The Forest: The Problem With Trying to Make Suicide Spooky

A new horror film set in Japan trivializes a tragic locale where hundreds have killed themselves.

Gramercy Pictures

Imagine a Japanese horror film called The Bridge, in which a man travels to San Francisco after hearing that his troubled twin brother was last seen on the Golden Gate Bridge—notoriously a spot where people go to kill themselves. He learns from a string of kooky, panic-mongering locals that people often hear voices or see bad things while on the bridge, and that demons can latch themselves on to your sadness and trick you into doing awful things. But he gets a native guide to take him there, and embarks on a journey where he has visions of giggling, demented American school girls, and is chased by angry spirits who were among the more than 1,600 people whose lives were unwittingly claimed by the bridge.

If this movie existed, and thank goodness it doesn’t, it would’ve been a disaster in all the ways The Forest is. The new horror film, directed by Jason Zada, stars Natalie Dormer as Sarah, a young American woman who travels to Japan because her psychic twin sense tells her that her sister, Jess, is in trouble. It turns out Jess, who has a history of mental illness, has gone into the Aokigahara Forest, known also as the Sea of Trees or, in catchier parlance, “The Suicide Forest.” With the help of a hot travel writer who materializes in a bar (Taylor Kinney) and a wise but timid Japanese guide, Sarah decides to search for Jess herself, despite all the warnings that spooky things happen to those who stray off the path. The Forest does a lot of things in its 95-minute run: It drags, it makes fun of weird Japanese food, it has Jess trip and fall precisely one million times, it piles on the jump scares. But crucially, it doesn’t make the slightest sincere effort to portray the Aokigahara forest with the respect or sensitivity that such a real-life place deserves.

This isn’t to police what should or shouldn’t be “off-limits” for horror. And not every horror film needs to make a grand point about society: The Forest ​likely had no ambitions of being more than some easy, low-budget, winter box-office fare. But if a film decides to tell a story about a real-life place—that still exists, that will likely be the site of future suicides, that is freighted with cultural complexity—then that film assumes a kind of moral burden, whether it wants to or not.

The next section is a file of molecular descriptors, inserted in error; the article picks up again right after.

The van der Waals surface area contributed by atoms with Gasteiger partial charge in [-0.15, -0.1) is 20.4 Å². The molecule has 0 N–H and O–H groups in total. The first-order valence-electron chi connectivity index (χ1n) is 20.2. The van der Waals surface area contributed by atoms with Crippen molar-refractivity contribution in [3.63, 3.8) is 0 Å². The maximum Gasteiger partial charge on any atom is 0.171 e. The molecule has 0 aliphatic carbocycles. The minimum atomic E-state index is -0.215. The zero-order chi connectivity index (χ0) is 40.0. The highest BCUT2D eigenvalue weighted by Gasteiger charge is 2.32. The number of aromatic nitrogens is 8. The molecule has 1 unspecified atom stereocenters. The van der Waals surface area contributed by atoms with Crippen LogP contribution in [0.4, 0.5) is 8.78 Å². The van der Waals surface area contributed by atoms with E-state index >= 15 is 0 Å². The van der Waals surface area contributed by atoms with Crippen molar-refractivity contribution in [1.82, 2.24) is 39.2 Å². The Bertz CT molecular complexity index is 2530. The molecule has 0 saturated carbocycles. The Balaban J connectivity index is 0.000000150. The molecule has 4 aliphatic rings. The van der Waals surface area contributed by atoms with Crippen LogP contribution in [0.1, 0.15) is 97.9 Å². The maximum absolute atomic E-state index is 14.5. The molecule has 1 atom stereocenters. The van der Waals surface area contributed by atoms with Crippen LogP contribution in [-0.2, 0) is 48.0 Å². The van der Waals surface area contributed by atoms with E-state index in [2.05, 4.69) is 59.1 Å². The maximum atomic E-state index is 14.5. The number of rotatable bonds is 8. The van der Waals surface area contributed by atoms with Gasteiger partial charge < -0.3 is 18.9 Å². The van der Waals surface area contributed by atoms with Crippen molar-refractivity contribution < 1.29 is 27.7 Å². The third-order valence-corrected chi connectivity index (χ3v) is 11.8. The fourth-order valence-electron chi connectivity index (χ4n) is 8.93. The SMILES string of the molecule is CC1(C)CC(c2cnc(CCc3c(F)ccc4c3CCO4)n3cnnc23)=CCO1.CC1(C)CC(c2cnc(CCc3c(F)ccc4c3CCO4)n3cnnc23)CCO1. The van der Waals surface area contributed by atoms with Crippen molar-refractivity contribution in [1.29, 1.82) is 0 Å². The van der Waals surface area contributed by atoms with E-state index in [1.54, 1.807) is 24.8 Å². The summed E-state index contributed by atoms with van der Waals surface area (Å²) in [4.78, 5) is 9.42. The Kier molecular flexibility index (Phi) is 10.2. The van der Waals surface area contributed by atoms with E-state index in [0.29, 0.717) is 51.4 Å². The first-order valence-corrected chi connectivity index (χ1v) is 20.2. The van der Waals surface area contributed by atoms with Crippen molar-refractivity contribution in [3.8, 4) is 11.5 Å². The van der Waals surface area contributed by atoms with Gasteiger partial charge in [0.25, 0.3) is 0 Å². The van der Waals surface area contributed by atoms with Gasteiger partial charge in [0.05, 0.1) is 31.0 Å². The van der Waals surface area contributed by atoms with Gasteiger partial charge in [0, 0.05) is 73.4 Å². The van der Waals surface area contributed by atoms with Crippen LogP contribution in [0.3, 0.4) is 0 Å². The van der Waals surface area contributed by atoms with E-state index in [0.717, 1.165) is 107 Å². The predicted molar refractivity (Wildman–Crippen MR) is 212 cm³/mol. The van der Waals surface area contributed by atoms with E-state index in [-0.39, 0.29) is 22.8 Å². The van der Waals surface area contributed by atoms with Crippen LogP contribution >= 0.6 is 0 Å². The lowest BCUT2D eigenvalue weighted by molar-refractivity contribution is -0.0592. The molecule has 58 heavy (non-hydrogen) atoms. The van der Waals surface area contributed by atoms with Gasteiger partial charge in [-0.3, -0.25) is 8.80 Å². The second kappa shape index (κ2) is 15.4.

The Forest tosses this burden aside quite handily. It plays up how much of an outsider Sarah feels in a strange land, how disorienting it is to be the lone white face in a sea of (literally) cackling and ogling foreign ones. Her isolation becomes more complete once she enters the forest, though part of that is her fault—she does her best to lag behind the others, or run off into the trees by herself at night. Rather than playing on the atmospheric eeriness of the forest, the film resorts to having a rotating cast of suicide ghouls pop out from the brush. (Dormer, who shines as a fan-favorite character on Game of Thrones, doesn’t feel at home in her first horror-movie role, but the weak script doesn’t do her many favors.)

There’s a bit of sad backstory to Sarah and Jess that explains why the former feels so driven to rescue the latter, and that attempts to make the mythos of Aokigahara more immediately relevant. But whatever storytelling or visual points the film may have scored (the forest’s ethereal beauty translates well to the screen) vanish in the final act, which delivers a strange, cynical, and ultimately empty, conclusion.

The. Forest. Is. Real. So the ads for the film want potential viewers to believe. But The Forest’s embrace of the word “real” extends only so far as it lends the movie “based on a true story” cred. Meanwhile, the story itself inflates—and invents—mystical sources of death and despair while doing all it can to ignore the very ones rooted in actual human experience. Demon corpses that intone in English, “Turn around, Sarah,” and shapeshifting Japanese ghosts, and shrieking animals make for simpler cinema than the actual-real reasons that can lead people to commit suicide: mental illness, isolation, demographic risk factors, social and cultural pressures.

It’s one thing to exclude any acknowledgment that suicide is a major public-health issue in Japan (or to include a single line in the film aimed soberly at suicide prevention). It’s yet another for the film to shrug off empathy for the people who die in the forest. During a scene where the forest guide tries to talk a man out of killing himself, Sarah and Kinney’s character engage in some small talk about Jess, as if reminding the audience with whom their concern should really lie. The Verge’s Emily Yoshida, who did an excellent job of unpacking The Forest’s egregious whitewashing, deciphered one of the film’s disturbing messages: “Japanese people don’t feel death like we do.”

With no compelling characters, scares, or plot points to redeem The Forest, the best option for those ​curious about Aokigahara is probably to watch a 20-minute 2005 VICE documentary about it. In the painful but humane film, the geologist Azusa Hayano actually meets a man who has entered the forest to die and gently urges him to leave. At another point, Hayano finds a skeleton. (You know, even if you stare at a suicide corpse, it can’t attack you,” he says. “So it’s not terrifying.”) Toward the end, Hayano discovers a collection of flowers and some chocolates, likely left by the family of a suicide victim. “You think you die alone, but that’s not true. Nobody is alone in this world,” Hayano says. It’s a sentiment with which The Forest, by its ending, couldn’t disagree more.